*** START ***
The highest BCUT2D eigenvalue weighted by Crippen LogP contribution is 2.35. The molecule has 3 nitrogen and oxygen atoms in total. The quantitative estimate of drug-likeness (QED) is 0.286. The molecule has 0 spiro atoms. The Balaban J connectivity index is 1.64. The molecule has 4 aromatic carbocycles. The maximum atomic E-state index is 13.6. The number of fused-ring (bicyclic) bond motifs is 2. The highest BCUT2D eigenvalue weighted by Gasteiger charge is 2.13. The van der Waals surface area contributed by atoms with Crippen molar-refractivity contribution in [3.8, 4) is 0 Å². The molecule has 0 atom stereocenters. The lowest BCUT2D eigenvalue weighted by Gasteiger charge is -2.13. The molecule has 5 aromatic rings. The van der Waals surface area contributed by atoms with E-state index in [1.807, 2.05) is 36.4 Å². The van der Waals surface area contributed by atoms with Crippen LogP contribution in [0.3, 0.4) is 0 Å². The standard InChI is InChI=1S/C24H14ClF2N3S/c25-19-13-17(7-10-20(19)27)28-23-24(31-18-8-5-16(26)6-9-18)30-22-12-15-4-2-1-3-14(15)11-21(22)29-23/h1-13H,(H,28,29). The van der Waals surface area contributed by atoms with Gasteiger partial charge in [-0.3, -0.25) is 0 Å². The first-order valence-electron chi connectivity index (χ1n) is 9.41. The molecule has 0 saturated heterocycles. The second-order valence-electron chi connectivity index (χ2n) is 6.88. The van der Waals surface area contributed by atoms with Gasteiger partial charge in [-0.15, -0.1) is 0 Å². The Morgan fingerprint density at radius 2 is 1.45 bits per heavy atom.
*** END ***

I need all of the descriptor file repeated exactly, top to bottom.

The highest BCUT2D eigenvalue weighted by Crippen LogP contribution is 2.35. The molecule has 3 nitrogen and oxygen atoms in total. The quantitative estimate of drug-likeness (QED) is 0.286. The molecule has 0 spiro atoms. The Balaban J connectivity index is 1.64. The molecule has 4 aromatic carbocycles. The maximum atomic E-state index is 13.6. The number of fused-ring (bicyclic) bond motifs is 2. The highest BCUT2D eigenvalue weighted by Gasteiger charge is 2.13. The van der Waals surface area contributed by atoms with Crippen molar-refractivity contribution in [3.8, 4) is 0 Å². The molecule has 0 atom stereocenters. The lowest BCUT2D eigenvalue weighted by Gasteiger charge is -2.13. The molecule has 5 aromatic rings. The van der Waals surface area contributed by atoms with E-state index in [1.807, 2.05) is 36.4 Å². The van der Waals surface area contributed by atoms with Crippen LogP contribution in [0.3, 0.4) is 0 Å². The standard InChI is InChI=1S/C24H14ClF2N3S/c25-19-13-17(7-10-20(19)27)28-23-24(31-18-8-5-16(26)6-9-18)30-22-12-15-4-2-1-3-14(15)11-21(22)29-23/h1-13H,(H,28,29). The van der Waals surface area contributed by atoms with Gasteiger partial charge in [-0.3, -0.25) is 0 Å². The first-order valence-electron chi connectivity index (χ1n) is 9.41. The molecule has 0 saturated heterocycles. The second-order valence-electron chi connectivity index (χ2n) is 6.88. The van der Waals surface area contributed by atoms with Gasteiger partial charge in [-0.15, -0.1) is 0 Å². The Morgan fingerprint density at radius 2 is 1.45 bits per heavy atom.